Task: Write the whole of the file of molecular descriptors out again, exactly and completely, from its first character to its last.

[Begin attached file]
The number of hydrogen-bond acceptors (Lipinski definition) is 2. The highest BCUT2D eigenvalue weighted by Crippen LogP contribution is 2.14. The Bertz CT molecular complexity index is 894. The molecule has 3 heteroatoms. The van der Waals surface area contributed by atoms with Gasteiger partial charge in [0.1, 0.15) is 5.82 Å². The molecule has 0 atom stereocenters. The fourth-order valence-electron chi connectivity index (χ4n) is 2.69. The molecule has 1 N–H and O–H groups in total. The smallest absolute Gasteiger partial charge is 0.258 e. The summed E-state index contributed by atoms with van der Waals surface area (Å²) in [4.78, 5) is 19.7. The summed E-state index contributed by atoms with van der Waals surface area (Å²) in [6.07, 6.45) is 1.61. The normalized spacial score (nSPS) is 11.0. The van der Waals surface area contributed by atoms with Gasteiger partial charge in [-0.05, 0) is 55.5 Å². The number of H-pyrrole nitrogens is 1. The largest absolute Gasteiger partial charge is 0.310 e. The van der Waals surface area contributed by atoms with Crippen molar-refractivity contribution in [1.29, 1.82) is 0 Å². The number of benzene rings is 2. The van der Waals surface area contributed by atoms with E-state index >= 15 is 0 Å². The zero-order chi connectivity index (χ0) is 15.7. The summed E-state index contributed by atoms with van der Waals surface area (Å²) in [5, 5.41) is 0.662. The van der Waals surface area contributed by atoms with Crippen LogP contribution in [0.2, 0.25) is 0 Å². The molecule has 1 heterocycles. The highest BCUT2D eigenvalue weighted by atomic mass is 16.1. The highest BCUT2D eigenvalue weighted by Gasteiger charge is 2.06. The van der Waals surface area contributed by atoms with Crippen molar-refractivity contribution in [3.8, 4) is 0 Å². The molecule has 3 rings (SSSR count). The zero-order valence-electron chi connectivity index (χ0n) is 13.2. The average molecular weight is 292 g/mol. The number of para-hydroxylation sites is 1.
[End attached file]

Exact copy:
The number of hydrogen-bond acceptors (Lipinski definition) is 2. The highest BCUT2D eigenvalue weighted by Crippen LogP contribution is 2.14. The Bertz CT molecular complexity index is 894. The molecule has 3 heteroatoms. The van der Waals surface area contributed by atoms with Gasteiger partial charge in [0.1, 0.15) is 5.82 Å². The molecule has 0 atom stereocenters. The fourth-order valence-electron chi connectivity index (χ4n) is 2.69. The molecule has 1 N–H and O–H groups in total. The smallest absolute Gasteiger partial charge is 0.258 e. The summed E-state index contributed by atoms with van der Waals surface area (Å²) in [4.78, 5) is 19.7. The summed E-state index contributed by atoms with van der Waals surface area (Å²) in [6.07, 6.45) is 1.61. The normalized spacial score (nSPS) is 11.0. The van der Waals surface area contributed by atoms with Gasteiger partial charge in [-0.05, 0) is 55.5 Å². The number of H-pyrrole nitrogens is 1. The largest absolute Gasteiger partial charge is 0.310 e. The van der Waals surface area contributed by atoms with Crippen molar-refractivity contribution in [1.29, 1.82) is 0 Å². The number of benzene rings is 2. The van der Waals surface area contributed by atoms with E-state index >= 15 is 0 Å². The zero-order chi connectivity index (χ0) is 15.7. The summed E-state index contributed by atoms with van der Waals surface area (Å²) in [5, 5.41) is 0.662. The van der Waals surface area contributed by atoms with Crippen LogP contribution in [0.2, 0.25) is 0 Å². The molecule has 1 heterocycles. The highest BCUT2D eigenvalue weighted by atomic mass is 16.1. The highest BCUT2D eigenvalue weighted by Gasteiger charge is 2.06. The van der Waals surface area contributed by atoms with Crippen molar-refractivity contribution in [3.8, 4) is 0 Å². The molecule has 3 rings (SSSR count). The zero-order valence-electron chi connectivity index (χ0n) is 13.2. The average molecular weight is 292 g/mol. The number of para-hydroxylation sites is 1.